On this day of Good Friday, I invite you to reflect on Christ’s humanity, on the “earthly things” as well as the “things above.” In order to understand our purpose and value as human beings, and to understand Jesus’ work in the world, we must remember that Jesus was also human (as the church has affirmed throughout its history), and that he died a very real, human death. I picture Jesus’ disciples aghast with grief after his crucifixion, not knowing that Jesus would rise again, but only understanding the realness of his death. By setting our sights only on things above, we miss out on the human experience that we should cherish on Earth. During Easter, we often focus, and rightly so, on Christ’s resurrection. But Good Friday was a day of grief, sadness, and hopelessness for those who surrounded Jesus in his life.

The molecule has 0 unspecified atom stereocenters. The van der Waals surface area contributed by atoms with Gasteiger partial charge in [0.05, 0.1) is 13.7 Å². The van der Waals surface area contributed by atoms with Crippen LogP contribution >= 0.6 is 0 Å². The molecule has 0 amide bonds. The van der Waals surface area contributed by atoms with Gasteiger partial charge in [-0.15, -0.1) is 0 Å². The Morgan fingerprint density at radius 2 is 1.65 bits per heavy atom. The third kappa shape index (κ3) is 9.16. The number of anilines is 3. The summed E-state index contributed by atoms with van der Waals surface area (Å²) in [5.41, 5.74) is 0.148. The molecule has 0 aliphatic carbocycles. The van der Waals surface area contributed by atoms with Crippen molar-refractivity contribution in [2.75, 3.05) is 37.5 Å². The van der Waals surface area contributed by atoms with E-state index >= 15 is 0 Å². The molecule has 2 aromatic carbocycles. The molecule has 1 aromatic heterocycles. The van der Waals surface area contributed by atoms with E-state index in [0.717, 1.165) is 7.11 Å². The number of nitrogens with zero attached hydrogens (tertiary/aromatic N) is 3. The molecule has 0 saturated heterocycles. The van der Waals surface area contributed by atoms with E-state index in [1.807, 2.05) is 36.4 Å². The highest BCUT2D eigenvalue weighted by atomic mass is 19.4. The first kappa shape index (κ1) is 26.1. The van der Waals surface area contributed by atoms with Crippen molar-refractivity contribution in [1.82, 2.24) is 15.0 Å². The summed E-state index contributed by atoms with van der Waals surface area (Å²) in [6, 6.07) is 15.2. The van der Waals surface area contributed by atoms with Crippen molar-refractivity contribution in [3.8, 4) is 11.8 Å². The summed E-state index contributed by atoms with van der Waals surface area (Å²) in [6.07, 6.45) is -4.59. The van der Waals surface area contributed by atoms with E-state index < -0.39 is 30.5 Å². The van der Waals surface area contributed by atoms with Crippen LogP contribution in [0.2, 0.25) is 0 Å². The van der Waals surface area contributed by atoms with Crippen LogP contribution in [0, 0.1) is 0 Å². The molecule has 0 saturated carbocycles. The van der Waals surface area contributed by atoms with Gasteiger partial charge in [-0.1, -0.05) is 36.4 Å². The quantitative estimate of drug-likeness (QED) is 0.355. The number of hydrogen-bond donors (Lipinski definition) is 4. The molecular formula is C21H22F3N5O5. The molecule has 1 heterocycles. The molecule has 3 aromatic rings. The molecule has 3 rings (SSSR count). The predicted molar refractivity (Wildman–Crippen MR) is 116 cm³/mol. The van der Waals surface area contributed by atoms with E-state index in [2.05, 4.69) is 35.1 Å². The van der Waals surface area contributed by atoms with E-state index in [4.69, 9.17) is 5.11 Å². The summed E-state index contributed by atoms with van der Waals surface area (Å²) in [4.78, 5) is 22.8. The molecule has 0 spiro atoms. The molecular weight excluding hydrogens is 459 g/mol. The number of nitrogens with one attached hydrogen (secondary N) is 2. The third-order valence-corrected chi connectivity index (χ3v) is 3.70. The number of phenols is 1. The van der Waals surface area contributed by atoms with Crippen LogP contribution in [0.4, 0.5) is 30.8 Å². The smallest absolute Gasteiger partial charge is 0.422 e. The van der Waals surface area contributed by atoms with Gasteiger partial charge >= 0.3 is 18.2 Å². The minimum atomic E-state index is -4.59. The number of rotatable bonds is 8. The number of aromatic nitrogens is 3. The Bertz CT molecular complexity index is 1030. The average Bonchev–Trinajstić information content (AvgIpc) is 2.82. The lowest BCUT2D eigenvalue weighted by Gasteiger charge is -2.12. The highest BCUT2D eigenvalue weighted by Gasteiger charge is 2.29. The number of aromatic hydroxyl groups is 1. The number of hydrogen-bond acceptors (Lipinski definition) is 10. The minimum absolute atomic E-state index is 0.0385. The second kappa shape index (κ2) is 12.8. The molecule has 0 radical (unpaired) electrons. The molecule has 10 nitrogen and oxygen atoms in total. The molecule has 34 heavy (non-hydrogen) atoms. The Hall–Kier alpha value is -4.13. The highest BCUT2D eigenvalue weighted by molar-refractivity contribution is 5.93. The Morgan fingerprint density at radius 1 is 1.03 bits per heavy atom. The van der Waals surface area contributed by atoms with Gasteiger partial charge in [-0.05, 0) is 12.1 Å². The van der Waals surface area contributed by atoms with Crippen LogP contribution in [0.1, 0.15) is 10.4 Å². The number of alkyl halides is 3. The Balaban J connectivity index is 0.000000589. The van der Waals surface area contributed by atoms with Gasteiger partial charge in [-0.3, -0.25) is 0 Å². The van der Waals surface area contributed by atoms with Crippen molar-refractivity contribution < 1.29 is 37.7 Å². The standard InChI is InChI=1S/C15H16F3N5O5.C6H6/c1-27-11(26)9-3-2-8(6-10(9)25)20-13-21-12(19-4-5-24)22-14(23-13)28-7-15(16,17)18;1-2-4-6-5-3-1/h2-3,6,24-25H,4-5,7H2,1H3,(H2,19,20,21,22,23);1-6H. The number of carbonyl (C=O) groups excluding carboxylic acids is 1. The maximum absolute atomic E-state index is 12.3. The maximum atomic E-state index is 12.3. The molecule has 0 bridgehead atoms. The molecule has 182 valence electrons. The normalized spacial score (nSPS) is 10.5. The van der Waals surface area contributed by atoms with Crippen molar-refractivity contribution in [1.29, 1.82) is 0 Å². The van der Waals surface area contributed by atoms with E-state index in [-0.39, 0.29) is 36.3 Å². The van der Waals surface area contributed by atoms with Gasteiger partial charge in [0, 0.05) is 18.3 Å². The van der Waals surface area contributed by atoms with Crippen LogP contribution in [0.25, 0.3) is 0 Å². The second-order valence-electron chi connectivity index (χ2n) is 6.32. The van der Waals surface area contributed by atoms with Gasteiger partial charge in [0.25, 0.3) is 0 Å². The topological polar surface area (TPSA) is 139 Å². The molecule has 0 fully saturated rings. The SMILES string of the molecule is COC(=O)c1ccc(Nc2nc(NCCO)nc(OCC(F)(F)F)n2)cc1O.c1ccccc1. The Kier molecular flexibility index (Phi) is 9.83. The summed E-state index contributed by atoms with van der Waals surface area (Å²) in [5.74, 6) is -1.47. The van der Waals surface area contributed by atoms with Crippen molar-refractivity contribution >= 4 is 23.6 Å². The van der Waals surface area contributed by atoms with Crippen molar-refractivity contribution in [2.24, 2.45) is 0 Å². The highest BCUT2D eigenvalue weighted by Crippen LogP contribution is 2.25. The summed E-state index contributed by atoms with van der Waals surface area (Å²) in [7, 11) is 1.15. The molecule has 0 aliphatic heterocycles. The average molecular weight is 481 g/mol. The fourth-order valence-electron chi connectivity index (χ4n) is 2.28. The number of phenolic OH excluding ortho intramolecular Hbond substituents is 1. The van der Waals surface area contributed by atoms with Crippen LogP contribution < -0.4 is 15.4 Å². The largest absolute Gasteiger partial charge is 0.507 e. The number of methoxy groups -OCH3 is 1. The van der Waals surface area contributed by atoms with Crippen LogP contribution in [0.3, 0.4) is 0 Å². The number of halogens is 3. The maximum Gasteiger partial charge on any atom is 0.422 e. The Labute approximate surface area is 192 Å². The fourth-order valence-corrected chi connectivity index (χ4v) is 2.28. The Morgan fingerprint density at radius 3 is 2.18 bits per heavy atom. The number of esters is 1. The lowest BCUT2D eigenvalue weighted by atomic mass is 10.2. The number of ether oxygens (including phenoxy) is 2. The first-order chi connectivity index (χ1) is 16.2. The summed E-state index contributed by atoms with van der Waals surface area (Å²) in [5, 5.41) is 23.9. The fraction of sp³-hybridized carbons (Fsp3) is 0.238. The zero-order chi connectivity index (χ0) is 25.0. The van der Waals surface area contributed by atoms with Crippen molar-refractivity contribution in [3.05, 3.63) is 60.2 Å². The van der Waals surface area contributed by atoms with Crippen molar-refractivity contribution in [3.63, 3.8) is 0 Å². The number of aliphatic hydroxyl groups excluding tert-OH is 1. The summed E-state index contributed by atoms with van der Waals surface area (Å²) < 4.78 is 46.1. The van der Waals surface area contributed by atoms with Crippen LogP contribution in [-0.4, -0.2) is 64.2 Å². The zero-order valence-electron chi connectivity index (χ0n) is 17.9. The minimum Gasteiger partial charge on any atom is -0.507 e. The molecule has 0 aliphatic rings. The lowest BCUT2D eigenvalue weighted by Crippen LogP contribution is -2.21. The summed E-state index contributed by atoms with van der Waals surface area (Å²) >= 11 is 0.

The context of Colossians 3 fixates on separating the human existence on Earth from above with strong implications of God’s wrath. But 3:12-14 provides a loving counter: “As God’s chosen ones, holy and beloved, clothe yourselves with compassion, kindness, humility, meekness, and patience. Bear with one another and, if anyone has a complaint against another, forgive each other; just as the Lord has forgiven you, so you also must forgive. Above all, clothe yourselves with love, which binds everything together in perfect harmony.” The relationships and experiences we have on Earth are a reminder of this very human love and forgiveness. So I challenge us all, as Christian believers, to focus not on the separation of body and spirit, Earth and Heaven, but instead to see those as inseparable, unique parts of the human existence.